The Bainum Family Foundation based in Bethesda, Maryland, recently put up a half-million dollars to support the expansion of the Lourie Center for Children’s Social and Emotional Wellness in nearby Rockville, Maryland. The center specializes in the mental health and well-being of young children.
After a strategy shift several years ago, the once sleepy family foundation has emerged as a force in the D.C. area funding scene.
Since its strategy shift, Bainum has developed a focus on early childhood education, children’s mental health and wellness, and food security, with much of its giving focused on the poorest neighborhoods in nearby D.C. In the past, IP has covered the Bainum Family Foundation’s big gifts to promote early childhood learning in the region, but the foundation’s work to promote mental health in schools has received less attention.
Last year, the foundation committed $4.1 million to make mental health resources more widely available to kids in D.C.’s poorest neighborhoods. Some of those funds will strengthen mental health and wellness work in several local public schools. Part of the plan is to encourage teachers and school leaders to consider students’ social and emotional skills and needs in addition to academic outcomes when they make decisions.
The gift to the L0urie Center, which provides therapeutic and educational services to families, fits with the foundation’s focus on mental health in its education giving. The $500,000 will expand the center’s facilities so that it can serve 90 more children and their families.
The center’s work focuses on prevention, early intervention, education, research and training. It carries on the legacy of its founder Dr. Reginald Lourie, who was an expert in pediatric child psychiatry and infant mental health.
Many of the center’s resources are targeted at young children. The center houses a Head Start program, which provides child development services to low-income families with kids from birth to age five, a therapeutic nursery, which enrolls three- and four-year-olds with emotional or behavioral issues that would hamper their success in a traditional setting.
“Children need high-quality academics, but to thrive and develop to their full capacity, they need more,” said Barbara Bainum, the foundation’s board chair, CEO and president. “That’s why our efforts embrace the whole child beginning at birth, and support families, schools and communities to create a continuum of care. The Lourie Center’s robust and multi-faceted model shows the effectiveness of this approach and the positive outcomes it can produce.”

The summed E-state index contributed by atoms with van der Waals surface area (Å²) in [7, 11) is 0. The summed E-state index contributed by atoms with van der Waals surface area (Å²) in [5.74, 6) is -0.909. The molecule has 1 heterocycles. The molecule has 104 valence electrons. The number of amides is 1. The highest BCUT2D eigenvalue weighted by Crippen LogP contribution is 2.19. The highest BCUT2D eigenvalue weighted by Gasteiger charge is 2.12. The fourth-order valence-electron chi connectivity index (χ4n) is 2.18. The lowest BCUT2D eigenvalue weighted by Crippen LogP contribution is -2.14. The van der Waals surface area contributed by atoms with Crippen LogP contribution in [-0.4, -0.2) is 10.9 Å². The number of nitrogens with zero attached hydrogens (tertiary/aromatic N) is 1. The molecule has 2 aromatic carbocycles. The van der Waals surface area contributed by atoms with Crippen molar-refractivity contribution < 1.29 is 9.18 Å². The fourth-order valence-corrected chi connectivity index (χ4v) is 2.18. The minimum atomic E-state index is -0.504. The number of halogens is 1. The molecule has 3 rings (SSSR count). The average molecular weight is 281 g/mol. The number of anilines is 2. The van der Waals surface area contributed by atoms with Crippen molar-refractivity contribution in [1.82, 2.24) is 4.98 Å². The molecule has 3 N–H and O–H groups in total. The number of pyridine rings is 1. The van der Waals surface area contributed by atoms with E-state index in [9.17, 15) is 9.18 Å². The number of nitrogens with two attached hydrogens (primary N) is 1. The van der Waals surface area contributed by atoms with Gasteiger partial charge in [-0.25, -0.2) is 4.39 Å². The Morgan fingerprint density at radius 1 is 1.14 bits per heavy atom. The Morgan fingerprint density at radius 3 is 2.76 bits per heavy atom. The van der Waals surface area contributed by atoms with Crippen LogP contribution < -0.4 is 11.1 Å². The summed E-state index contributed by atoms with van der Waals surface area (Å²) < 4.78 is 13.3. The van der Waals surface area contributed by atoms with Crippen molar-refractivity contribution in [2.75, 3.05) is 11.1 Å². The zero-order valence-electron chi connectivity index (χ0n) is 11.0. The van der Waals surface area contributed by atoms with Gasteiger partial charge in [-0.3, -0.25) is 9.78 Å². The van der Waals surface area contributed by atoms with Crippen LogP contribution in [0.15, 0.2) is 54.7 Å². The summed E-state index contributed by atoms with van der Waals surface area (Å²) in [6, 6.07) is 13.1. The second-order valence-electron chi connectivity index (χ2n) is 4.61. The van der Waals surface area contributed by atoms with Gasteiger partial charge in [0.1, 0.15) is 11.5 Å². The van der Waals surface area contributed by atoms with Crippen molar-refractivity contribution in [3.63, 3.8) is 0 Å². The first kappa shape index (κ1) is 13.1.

The center is also home to a K-8 school and outpatient mental health services that focus on early identification, treatment and prevention of behavioral and developmental problems.
The center’s work with kids in their earliest years fits with Bainum’s focus on early childhood learning, a space the funder has done a lot of work on in the D.C. area. The center also has a connection to Bainum’s old priorities.
Before the foundation shifted its strategy a few years ago, a major focus of grants was providing scholarships to poor kids who wanted to attend faith-based schools. Bainum’s founders Jane and Stewart Bainum both went to Seventh-day Adventist schools and wanted to support families who wanted the same for their children.
Even under the new strategy, Bainum maintained its Seventh-day Adventist Initiative. Before the change, the initiative was in charge of giving out those scholarships. As the foundation became more strategic, the initiative’s work shifted to better align with the foundation’s new focus.
While most of Bainum’s work focuses on early childhood education, kids’ mental health and food security in the District’s poorest neighborhoods, sometimes gifts will combine its old priorities with its new strategy. A $12.75 million gift to an early childhood learning center in Florida earlier this year was one of those gifts. The gift to the Lourie Center also has an unexpected connection to Bainum’s earlier focus.
Both gifts have Seventh-day Adventist ties. The early childhood learning center in Florida had ties to the the Florida Hospital Foundation, a Seventh-day Adventist hospital. The foundation learned about the center’s need for cash to expand through the Seventh-day Adventist Initiative’s work with the hospital. Similarly, the Lourie Center is affiliated with Adventist HealthCare, a healthcare network based in Maryland’s Montgomery County.
With Bainum’s new strategic vision and penchant for blending new work with old priorities, the funder is a family foundation worth keeping an eye on as it enters its second act.